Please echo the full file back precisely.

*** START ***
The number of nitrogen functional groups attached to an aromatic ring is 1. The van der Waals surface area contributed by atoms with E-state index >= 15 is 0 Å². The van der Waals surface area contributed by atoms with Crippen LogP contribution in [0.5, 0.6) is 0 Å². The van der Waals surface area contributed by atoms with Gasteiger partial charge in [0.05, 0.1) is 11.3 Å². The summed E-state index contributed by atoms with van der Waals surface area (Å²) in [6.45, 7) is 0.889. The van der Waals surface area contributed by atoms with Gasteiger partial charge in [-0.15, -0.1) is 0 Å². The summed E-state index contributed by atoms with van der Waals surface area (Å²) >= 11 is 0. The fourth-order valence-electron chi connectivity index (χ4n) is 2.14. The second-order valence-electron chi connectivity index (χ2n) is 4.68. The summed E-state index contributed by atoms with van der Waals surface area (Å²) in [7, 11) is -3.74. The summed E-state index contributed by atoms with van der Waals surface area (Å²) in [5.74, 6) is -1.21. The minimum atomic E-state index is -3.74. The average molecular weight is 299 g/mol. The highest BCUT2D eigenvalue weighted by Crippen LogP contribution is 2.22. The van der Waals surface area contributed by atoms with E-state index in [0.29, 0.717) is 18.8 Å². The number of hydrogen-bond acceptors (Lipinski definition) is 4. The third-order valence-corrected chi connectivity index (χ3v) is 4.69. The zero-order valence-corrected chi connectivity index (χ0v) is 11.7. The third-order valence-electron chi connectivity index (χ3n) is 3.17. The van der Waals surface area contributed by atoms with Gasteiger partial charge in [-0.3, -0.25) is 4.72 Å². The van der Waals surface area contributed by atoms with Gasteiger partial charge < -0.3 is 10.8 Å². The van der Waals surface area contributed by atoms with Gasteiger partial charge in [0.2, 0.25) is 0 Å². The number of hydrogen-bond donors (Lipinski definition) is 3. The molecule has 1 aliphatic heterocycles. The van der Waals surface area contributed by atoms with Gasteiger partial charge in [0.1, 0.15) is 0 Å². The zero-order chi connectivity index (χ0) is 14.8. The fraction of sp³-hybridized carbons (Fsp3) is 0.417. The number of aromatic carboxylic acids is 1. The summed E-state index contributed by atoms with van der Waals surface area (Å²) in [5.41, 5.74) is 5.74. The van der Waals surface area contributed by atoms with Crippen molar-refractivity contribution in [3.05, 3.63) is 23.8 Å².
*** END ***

The number of nitrogen functional groups attached to an aromatic ring is 1. The van der Waals surface area contributed by atoms with E-state index >= 15 is 0 Å². The van der Waals surface area contributed by atoms with Crippen LogP contribution in [0.5, 0.6) is 0 Å². The van der Waals surface area contributed by atoms with Gasteiger partial charge in [0.05, 0.1) is 11.3 Å². The summed E-state index contributed by atoms with van der Waals surface area (Å²) in [6.45, 7) is 0.889. The van der Waals surface area contributed by atoms with Gasteiger partial charge in [-0.15, -0.1) is 0 Å². The summed E-state index contributed by atoms with van der Waals surface area (Å²) >= 11 is 0. The fourth-order valence-electron chi connectivity index (χ4n) is 2.14. The second-order valence-electron chi connectivity index (χ2n) is 4.68. The summed E-state index contributed by atoms with van der Waals surface area (Å²) in [7, 11) is -3.74. The summed E-state index contributed by atoms with van der Waals surface area (Å²) in [5.74, 6) is -1.21. The minimum atomic E-state index is -3.74. The average molecular weight is 299 g/mol. The highest BCUT2D eigenvalue weighted by Crippen LogP contribution is 2.22. The van der Waals surface area contributed by atoms with E-state index in [0.29, 0.717) is 18.8 Å². The number of hydrogen-bond acceptors (Lipinski definition) is 4. The third-order valence-corrected chi connectivity index (χ3v) is 4.69. The zero-order valence-corrected chi connectivity index (χ0v) is 11.7. The third-order valence-electron chi connectivity index (χ3n) is 3.17. The van der Waals surface area contributed by atoms with Gasteiger partial charge in [-0.3, -0.25) is 4.72 Å². The van der Waals surface area contributed by atoms with Gasteiger partial charge < -0.3 is 10.8 Å². The van der Waals surface area contributed by atoms with Gasteiger partial charge in [0.2, 0.25) is 0 Å². The number of hydrogen-bond donors (Lipinski definition) is 3. The molecule has 1 aliphatic heterocycles. The van der Waals surface area contributed by atoms with Gasteiger partial charge in [0.1, 0.15) is 0 Å². The zero-order chi connectivity index (χ0) is 14.8. The fraction of sp³-hybridized carbons (Fsp3) is 0.417. The number of aromatic carboxylic acids is 1. The summed E-state index contributed by atoms with van der Waals surface area (Å²) in [5.41, 5.74) is 5.74. The van der Waals surface area contributed by atoms with Crippen molar-refractivity contribution in [3.05, 3.63) is 23.8 Å².